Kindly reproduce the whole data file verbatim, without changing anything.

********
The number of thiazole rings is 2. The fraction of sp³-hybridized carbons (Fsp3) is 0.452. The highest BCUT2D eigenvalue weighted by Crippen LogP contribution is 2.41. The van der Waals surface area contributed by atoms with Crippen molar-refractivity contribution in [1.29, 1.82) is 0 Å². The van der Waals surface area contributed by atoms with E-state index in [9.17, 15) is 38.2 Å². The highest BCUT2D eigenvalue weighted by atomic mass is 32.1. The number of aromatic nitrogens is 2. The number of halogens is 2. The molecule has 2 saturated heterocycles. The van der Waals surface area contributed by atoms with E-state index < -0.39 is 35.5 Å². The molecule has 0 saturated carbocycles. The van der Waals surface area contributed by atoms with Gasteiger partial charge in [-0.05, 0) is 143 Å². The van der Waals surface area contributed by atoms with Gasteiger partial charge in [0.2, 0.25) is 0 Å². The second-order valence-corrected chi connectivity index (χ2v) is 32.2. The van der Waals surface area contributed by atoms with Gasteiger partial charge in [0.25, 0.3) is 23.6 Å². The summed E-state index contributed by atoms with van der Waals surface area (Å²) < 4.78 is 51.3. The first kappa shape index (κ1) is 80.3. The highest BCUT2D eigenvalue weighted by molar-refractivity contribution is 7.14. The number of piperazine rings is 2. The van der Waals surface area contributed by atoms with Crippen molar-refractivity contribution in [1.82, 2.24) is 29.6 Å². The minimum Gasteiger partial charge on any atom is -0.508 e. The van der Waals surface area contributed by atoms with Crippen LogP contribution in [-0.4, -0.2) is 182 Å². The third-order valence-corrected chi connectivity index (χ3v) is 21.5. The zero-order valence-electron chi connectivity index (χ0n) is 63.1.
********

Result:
The number of thiazole rings is 2. The fraction of sp³-hybridized carbons (Fsp3) is 0.452. The highest BCUT2D eigenvalue weighted by Crippen LogP contribution is 2.41. The van der Waals surface area contributed by atoms with Crippen molar-refractivity contribution in [1.29, 1.82) is 0 Å². The van der Waals surface area contributed by atoms with E-state index in [9.17, 15) is 38.2 Å². The highest BCUT2D eigenvalue weighted by atomic mass is 32.1. The number of aromatic nitrogens is 2. The number of halogens is 2. The molecule has 2 saturated heterocycles. The van der Waals surface area contributed by atoms with E-state index < -0.39 is 35.5 Å². The molecule has 0 saturated carbocycles. The van der Waals surface area contributed by atoms with Gasteiger partial charge in [-0.05, 0) is 143 Å². The van der Waals surface area contributed by atoms with Gasteiger partial charge in [0.2, 0.25) is 0 Å². The second-order valence-corrected chi connectivity index (χ2v) is 32.2. The van der Waals surface area contributed by atoms with Gasteiger partial charge in [0.25, 0.3) is 23.6 Å². The summed E-state index contributed by atoms with van der Waals surface area (Å²) < 4.78 is 51.3. The first kappa shape index (κ1) is 80.3. The highest BCUT2D eigenvalue weighted by molar-refractivity contribution is 7.14. The number of piperazine rings is 2. The van der Waals surface area contributed by atoms with Crippen molar-refractivity contribution in [1.82, 2.24) is 29.6 Å². The minimum Gasteiger partial charge on any atom is -0.508 e. The van der Waals surface area contributed by atoms with Crippen LogP contribution in [-0.4, -0.2) is 182 Å². The third-order valence-corrected chi connectivity index (χ3v) is 21.5. The zero-order valence-electron chi connectivity index (χ0n) is 63.1.